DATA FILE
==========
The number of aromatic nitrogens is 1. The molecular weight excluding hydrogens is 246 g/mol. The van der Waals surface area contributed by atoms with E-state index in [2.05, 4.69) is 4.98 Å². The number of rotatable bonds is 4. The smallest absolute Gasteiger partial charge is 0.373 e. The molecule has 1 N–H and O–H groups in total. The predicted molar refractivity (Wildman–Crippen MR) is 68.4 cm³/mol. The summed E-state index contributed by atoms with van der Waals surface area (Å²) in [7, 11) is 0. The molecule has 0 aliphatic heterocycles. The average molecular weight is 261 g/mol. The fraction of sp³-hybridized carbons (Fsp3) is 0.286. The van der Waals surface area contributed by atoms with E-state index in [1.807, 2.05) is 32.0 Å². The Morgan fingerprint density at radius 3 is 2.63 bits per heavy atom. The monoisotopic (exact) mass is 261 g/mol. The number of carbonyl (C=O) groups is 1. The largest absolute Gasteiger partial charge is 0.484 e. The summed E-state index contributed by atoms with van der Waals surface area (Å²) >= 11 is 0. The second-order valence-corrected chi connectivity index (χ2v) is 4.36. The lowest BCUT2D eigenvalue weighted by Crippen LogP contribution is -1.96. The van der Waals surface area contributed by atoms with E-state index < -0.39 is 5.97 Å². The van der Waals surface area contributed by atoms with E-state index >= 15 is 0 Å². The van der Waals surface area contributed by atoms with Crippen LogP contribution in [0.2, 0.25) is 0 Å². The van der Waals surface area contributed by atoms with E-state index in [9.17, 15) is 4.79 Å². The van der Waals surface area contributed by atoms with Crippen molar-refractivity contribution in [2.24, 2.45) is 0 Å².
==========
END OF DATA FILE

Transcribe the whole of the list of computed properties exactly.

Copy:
The number of aromatic nitrogens is 1. The molecular weight excluding hydrogens is 246 g/mol. The van der Waals surface area contributed by atoms with E-state index in [2.05, 4.69) is 4.98 Å². The number of rotatable bonds is 4. The smallest absolute Gasteiger partial charge is 0.373 e. The molecule has 1 N–H and O–H groups in total. The predicted molar refractivity (Wildman–Crippen MR) is 68.4 cm³/mol. The summed E-state index contributed by atoms with van der Waals surface area (Å²) in [7, 11) is 0. The molecule has 0 aliphatic heterocycles. The average molecular weight is 261 g/mol. The fraction of sp³-hybridized carbons (Fsp3) is 0.286. The van der Waals surface area contributed by atoms with E-state index in [1.807, 2.05) is 32.0 Å². The Morgan fingerprint density at radius 3 is 2.63 bits per heavy atom. The monoisotopic (exact) mass is 261 g/mol. The number of carbonyl (C=O) groups is 1. The largest absolute Gasteiger partial charge is 0.484 e. The summed E-state index contributed by atoms with van der Waals surface area (Å²) >= 11 is 0. The second-order valence-corrected chi connectivity index (χ2v) is 4.36. The lowest BCUT2D eigenvalue weighted by Crippen LogP contribution is -1.96. The van der Waals surface area contributed by atoms with E-state index < -0.39 is 5.97 Å². The van der Waals surface area contributed by atoms with E-state index >= 15 is 0 Å². The van der Waals surface area contributed by atoms with Crippen LogP contribution in [0.2, 0.25) is 0 Å². The van der Waals surface area contributed by atoms with E-state index in [9.17, 15) is 4.79 Å². The van der Waals surface area contributed by atoms with Crippen molar-refractivity contribution in [2.24, 2.45) is 0 Å².